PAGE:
Apparently they’re not teaching it to most elementary school students these days. This has created quite a stir and not a small amount of dissension among ‘old-timers’ who don’t want this stalwart to go and ‘new-timers’ who say its time has passed. Recently, scientists have suggested that script hand-writing, with its flow of connecting the letters, may tap into our learning and creativity in ways that printing and typing cannot. Old world meet new.
Call me old-fashioned but I do write in cursive when I pen notes and letters to friends, colleagues and pen pals. It’s where I began as a writer. Often those notes seemed to say way more than I wrote in them to the one who received them. I think my brain region for cursive script might be very near the prayer center. Anyway, I do resort to printing when writing to the younger generation because I’m told they sometimes have a hard time deciphering cursive. Or maybe it’s just that my hand-writing is deteriorating.
This comes to mind as I read from Daniel 5, the story of a Babylonian king gone so wrong that a mystical hand appears at the banquet he hosts for a thousand of his nobles and begins writing a message on the plaster wall of the royal palace. Apparently it’s not good news and the king knows it; a guilty conscience has him shaking in his sandals. Give the king credit, he really wants to know what the message says, but there’s not a soul at the royal table who can read cursive (or perhaps Aramaic in this case).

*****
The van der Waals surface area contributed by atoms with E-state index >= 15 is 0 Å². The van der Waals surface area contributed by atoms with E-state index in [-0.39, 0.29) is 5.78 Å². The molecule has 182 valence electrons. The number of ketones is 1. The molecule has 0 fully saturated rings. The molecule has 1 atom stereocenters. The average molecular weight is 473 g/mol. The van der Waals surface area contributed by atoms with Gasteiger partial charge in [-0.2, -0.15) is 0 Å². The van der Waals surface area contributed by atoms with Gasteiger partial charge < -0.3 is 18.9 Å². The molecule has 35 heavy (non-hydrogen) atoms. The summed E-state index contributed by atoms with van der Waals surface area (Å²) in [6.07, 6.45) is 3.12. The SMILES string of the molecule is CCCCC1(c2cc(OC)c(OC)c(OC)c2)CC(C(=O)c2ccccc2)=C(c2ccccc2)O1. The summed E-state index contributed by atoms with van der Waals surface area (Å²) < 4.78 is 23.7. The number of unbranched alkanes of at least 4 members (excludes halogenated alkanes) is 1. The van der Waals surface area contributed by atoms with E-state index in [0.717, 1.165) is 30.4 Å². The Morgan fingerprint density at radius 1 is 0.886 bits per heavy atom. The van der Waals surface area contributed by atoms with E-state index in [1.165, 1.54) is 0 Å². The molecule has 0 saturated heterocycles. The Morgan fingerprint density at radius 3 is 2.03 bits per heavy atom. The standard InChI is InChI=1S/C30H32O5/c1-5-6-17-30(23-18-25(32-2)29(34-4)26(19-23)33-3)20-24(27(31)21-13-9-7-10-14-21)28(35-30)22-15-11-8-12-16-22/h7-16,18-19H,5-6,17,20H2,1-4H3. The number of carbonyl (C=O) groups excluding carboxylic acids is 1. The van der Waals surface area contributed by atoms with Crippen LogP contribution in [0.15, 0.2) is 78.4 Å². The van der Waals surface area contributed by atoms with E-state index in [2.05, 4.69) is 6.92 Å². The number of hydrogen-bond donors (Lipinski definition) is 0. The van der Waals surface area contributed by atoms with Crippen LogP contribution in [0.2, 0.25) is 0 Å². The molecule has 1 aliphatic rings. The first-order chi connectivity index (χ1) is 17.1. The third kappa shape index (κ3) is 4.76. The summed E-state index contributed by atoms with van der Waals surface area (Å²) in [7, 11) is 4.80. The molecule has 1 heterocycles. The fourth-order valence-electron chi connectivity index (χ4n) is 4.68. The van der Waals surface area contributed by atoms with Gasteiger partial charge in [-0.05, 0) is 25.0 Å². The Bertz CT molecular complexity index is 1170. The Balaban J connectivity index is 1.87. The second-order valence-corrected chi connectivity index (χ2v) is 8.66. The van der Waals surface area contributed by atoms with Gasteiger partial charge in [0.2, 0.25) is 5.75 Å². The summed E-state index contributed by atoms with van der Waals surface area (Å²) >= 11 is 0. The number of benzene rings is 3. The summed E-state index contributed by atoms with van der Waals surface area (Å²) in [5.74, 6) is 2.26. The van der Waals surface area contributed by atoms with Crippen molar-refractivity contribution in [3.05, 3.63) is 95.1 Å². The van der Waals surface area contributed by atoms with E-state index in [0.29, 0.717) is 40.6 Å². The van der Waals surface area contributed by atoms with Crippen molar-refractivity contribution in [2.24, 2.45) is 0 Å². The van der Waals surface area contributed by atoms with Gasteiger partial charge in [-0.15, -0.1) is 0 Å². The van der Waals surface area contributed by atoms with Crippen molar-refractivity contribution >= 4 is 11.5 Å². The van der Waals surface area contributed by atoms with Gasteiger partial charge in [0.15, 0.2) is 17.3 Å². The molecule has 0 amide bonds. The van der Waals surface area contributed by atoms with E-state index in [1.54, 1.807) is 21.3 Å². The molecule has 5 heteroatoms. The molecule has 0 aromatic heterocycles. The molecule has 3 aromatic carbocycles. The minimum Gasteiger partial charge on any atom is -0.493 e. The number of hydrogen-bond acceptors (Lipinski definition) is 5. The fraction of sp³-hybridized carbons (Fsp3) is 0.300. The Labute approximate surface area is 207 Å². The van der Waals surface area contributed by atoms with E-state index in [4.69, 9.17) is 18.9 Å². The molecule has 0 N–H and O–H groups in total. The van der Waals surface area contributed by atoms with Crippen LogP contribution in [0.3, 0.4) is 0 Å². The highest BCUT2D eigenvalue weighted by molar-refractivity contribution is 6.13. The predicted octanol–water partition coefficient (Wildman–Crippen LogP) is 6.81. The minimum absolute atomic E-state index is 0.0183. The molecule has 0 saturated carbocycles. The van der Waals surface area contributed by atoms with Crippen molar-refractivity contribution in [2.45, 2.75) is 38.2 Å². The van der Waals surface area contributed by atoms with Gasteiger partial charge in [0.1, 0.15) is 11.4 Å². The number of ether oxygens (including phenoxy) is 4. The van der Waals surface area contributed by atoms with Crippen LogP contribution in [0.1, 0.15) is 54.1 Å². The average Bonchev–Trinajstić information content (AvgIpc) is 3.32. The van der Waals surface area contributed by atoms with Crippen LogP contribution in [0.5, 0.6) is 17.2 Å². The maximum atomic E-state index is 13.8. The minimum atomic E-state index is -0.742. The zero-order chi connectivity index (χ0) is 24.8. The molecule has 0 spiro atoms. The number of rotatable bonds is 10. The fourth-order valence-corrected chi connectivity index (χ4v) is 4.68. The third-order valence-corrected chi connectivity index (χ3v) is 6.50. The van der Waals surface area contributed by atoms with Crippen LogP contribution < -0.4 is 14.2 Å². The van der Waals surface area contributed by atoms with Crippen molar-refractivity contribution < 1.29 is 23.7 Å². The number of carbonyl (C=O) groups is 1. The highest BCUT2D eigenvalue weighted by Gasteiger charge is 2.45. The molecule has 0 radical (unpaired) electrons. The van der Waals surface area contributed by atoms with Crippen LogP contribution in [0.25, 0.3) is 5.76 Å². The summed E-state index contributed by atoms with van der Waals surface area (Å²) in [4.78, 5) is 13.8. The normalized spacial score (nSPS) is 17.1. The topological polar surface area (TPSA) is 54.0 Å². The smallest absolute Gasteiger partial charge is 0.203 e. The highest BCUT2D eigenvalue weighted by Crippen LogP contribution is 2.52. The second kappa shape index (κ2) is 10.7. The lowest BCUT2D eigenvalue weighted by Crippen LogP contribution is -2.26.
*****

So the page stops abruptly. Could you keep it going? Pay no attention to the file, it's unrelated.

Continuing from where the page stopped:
“Bring the enchanters, the Chaldeans, the diviners! I’ll pay handsomely whomever can decipher this!” orders the King, as if this was invisible ink and a black light can enlighten the words and translate the secret code. As it turns out, this is difficult script; no translator can be found. Intrigue abounds and the plot thickens. The writing is on the wall…what could it mean?
Pause here: Now who doesn’t love a good mystery? The fingers of a human hand etching an unknown message. This is great theater. So much so that the phrase “the writing on the wall” has not limited itself to script or scripture, but found its way into the common lexicon. People who have never read the Bible may huddle in the face of dire times and lament, “Well, the writing is on the wall.” Urban dictionary translation: the jilt is up, what’s gonna be already is, and there’s nothing we can do about it.
But fortunately for King Belshazzar, terrified and pale, his queen comes to the rescue. “May the king live forever!” she says (ironically). “Don’t be alarmed! Don’t look so pale! There is a man in your kingdom who has the spirit of the holy gods in him. In the time of your father he was found to have insight and intelligence and wisdom like that of the gods… Daniel was found to have a keen mind and knowledge and understanding, and also the ability to interpret dreams, explain riddles and solve difficult problems. Call for Daniel, and he will tell you what the writing means.”
This Daniel, one of the old-timer exiles brought from Judah, could in fact read the script, having probably inscribed some cursive on scrolls of old. He, without new age divination or enchantment and without calling on the gods of silver and gold, of bronze, iron, wood and stone, called instead on the God he knew would send the Holy Spirit to interpret the words before the king.
This is what he read: mene, mene, tekel, parsin.
Without mincing words, Daniel informed the king that:
- Your days are numbered.
- You have been weighed and found wanting.
- A kingdom divided shall not stand.
If that’s not a sign of the times, then I don’t know what is. The writing is on the wall. Once we know what it says, we’d do well to acknowledge that we, God’s people and all God’s children in these days, have wandered in our own ways. We have a lot of mending to do.
Does anyone still read script?